Telkom has announced that its CEO and executive director Sipho Maseko will step down on 30 June 2022. The telecoms company said the process to appoint a successor is well underway and a designated group CEO will be announced in the not too distant future.
It is possible that cooking oil prevented more looting in South Africa in the last week than the president, the ANC, the intelligence community, the army and the police combined. This, without question, says something about the versatility of the product. It says even more about the state of the state. When you are shown up by canola, you might want to revisit your strategy.ByHoward Feldman
Performance Media across Search, Social and Programmatic platforms is the single fastest growing area of digital media in South Africa. Combine that with the detailed analysis of campaign management, tagging and ad operations, and it becomes apparent that these highly specialist functions require a highly specialised unit.
The Transnet Port Terminals website has been hacked, implying that all companies under Transnet have been affected. All Transnet websites were down at the time when reporting was done for this SA Trucker article. The publication cited sources who requested to remain anonymous because they are not allowed to speak to the media.
The Covid-19 pandemic has hit South Africa's small business sector hard and there are grim statistics to bear this out. Those statistics will not be repeated here. After all, if you are a small business owner setting out on the road to recovery, the last thing you probably want is more details of the toll the pandemic has taken on small enterprises. Far more useful would be some good, solid tips on how to build back better after any business setbacks.ByAmeen Hassen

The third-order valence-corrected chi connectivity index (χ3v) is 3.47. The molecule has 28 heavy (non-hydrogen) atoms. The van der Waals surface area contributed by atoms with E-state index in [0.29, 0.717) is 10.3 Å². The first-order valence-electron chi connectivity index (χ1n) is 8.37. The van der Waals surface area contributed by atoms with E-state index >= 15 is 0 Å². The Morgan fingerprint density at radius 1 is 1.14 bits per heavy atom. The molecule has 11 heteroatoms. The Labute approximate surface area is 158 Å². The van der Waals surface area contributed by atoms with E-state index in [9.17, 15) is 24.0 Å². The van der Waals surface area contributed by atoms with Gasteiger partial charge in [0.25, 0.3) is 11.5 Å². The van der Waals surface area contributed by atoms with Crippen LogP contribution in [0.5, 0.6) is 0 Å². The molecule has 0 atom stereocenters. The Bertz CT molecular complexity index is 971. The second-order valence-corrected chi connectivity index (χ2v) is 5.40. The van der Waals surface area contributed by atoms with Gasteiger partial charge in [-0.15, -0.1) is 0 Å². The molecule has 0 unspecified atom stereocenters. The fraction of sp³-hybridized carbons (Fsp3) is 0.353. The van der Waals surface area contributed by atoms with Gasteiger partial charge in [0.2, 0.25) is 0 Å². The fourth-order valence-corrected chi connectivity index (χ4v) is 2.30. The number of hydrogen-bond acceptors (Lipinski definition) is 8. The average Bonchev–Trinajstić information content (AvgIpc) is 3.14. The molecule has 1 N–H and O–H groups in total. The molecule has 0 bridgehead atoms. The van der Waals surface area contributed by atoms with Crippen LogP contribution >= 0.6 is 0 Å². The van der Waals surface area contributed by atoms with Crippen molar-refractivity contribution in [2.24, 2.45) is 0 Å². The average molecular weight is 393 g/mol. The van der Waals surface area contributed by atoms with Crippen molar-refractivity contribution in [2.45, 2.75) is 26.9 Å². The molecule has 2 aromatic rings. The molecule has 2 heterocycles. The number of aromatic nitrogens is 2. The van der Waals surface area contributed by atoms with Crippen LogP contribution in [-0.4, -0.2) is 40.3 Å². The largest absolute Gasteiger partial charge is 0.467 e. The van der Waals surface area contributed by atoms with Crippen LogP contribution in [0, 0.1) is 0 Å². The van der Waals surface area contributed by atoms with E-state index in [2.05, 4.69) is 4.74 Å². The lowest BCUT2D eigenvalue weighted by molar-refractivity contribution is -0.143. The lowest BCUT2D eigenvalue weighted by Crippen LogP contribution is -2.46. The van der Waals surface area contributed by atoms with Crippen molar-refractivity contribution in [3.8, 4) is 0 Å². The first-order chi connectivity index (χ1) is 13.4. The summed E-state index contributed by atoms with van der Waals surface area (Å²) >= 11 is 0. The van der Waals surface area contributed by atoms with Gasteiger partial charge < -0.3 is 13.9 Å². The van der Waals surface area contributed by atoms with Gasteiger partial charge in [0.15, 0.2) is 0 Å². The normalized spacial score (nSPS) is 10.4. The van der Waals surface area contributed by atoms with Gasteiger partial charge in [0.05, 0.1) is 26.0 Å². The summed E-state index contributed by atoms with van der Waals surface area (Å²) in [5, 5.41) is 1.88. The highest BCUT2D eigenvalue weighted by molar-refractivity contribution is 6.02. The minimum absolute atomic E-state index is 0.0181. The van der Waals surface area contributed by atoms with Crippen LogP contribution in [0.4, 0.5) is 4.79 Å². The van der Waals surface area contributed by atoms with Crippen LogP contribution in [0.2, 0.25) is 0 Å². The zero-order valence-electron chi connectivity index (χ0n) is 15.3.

The creativity of fashion designers is a valuable resource that must be nurtured if African countries are to grow their fashion industries into competitive global players. This was the impassioned message from Lucilla Booyzen, CEO of SA Fashion Week, during a recent Fashionomics Africa webinar titled Textile and Fashion Value Chains: Opportunities for the Private Sector in Nigeria, Kenya and South Africa.
Lucilla Booyzen, SA Fashion Week CEO
While clarion calls, in South Africa specifically, to revitalise garment manufacturing are warranted, it’s not a cure-all for the sustainable development of the sector.
“There must be manufacturing, yes, but the designers tell the story of the soul of a country. We have to build the entire value chain, we can’t leave out any link,” said Booyzen.
Fashion mirrors national identity
Having launched SA Fashion Week in 1997, Booyzen is a notable advocate for the development of a local designer-led fashion industry, and the value it can create for a country’s brand and economy.
In countries such as Italy, the fashion industry is an important contributor to GDP, but this was only possible because the government drove coordinated support for the designers and their work, which were identified early on to be valuable resources.
For Booyzen, local fashion reflects national identity and mirrors the unique qualities of a country or region. As such, a focus on manufacturing in and of itself, without investing in the intellectual property of designers, means facing the challenge of competing with manufacturing powerhouses like China.
“What we as a country can create that’s truly competitive rests with the creativity of designers,” said Booyzen during the online event.
Unfortunately, Booyzen said that many African designers are opting to leave the continent and establish themselves further elsewhere.
“They win an award and then they leave. We haven’t built the supportive infrastructure for them to grow within their own countries. We haven’t developed a system to sustain the development of the backbone of the industry – the designers,” Booyzen said.